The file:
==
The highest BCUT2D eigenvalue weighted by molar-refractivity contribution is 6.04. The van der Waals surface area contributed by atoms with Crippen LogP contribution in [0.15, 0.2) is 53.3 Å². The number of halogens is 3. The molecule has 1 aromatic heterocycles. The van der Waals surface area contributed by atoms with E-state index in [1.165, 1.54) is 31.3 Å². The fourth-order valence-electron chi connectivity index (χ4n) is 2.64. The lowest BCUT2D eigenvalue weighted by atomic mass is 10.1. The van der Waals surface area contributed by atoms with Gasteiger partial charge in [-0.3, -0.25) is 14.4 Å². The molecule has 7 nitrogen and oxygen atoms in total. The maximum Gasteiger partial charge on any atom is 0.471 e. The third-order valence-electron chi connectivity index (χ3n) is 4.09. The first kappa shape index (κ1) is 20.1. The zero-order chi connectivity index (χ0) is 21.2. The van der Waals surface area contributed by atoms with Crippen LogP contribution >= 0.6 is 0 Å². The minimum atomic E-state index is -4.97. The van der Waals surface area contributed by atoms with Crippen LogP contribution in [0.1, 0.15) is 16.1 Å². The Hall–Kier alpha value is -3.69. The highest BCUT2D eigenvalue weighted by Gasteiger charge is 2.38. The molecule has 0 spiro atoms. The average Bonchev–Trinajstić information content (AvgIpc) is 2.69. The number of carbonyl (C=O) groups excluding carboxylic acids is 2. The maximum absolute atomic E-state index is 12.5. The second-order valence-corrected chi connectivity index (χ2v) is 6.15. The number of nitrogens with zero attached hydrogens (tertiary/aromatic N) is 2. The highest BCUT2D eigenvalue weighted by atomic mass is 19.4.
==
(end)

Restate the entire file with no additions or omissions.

The highest BCUT2D eigenvalue weighted by molar-refractivity contribution is 6.04. The van der Waals surface area contributed by atoms with Crippen LogP contribution in [0.15, 0.2) is 53.3 Å². The number of halogens is 3. The molecule has 1 aromatic heterocycles. The van der Waals surface area contributed by atoms with E-state index in [1.165, 1.54) is 31.3 Å². The fourth-order valence-electron chi connectivity index (χ4n) is 2.64. The lowest BCUT2D eigenvalue weighted by atomic mass is 10.1. The van der Waals surface area contributed by atoms with Gasteiger partial charge in [-0.3, -0.25) is 14.4 Å². The molecule has 7 nitrogen and oxygen atoms in total. The maximum Gasteiger partial charge on any atom is 0.471 e. The third-order valence-electron chi connectivity index (χ3n) is 4.09. The first kappa shape index (κ1) is 20.1. The zero-order chi connectivity index (χ0) is 21.2. The van der Waals surface area contributed by atoms with Crippen LogP contribution >= 0.6 is 0 Å². The minimum atomic E-state index is -4.97. The van der Waals surface area contributed by atoms with Crippen LogP contribution in [0.1, 0.15) is 16.1 Å². The Hall–Kier alpha value is -3.69. The highest BCUT2D eigenvalue weighted by Gasteiger charge is 2.38. The molecule has 0 spiro atoms. The average Bonchev–Trinajstić information content (AvgIpc) is 2.69. The number of carbonyl (C=O) groups excluding carboxylic acids is 2. The maximum absolute atomic E-state index is 12.5. The second-order valence-corrected chi connectivity index (χ2v) is 6.15. The number of nitrogens with zero attached hydrogens (tertiary/aromatic N) is 2. The highest BCUT2D eigenvalue weighted by atomic mass is 19.4.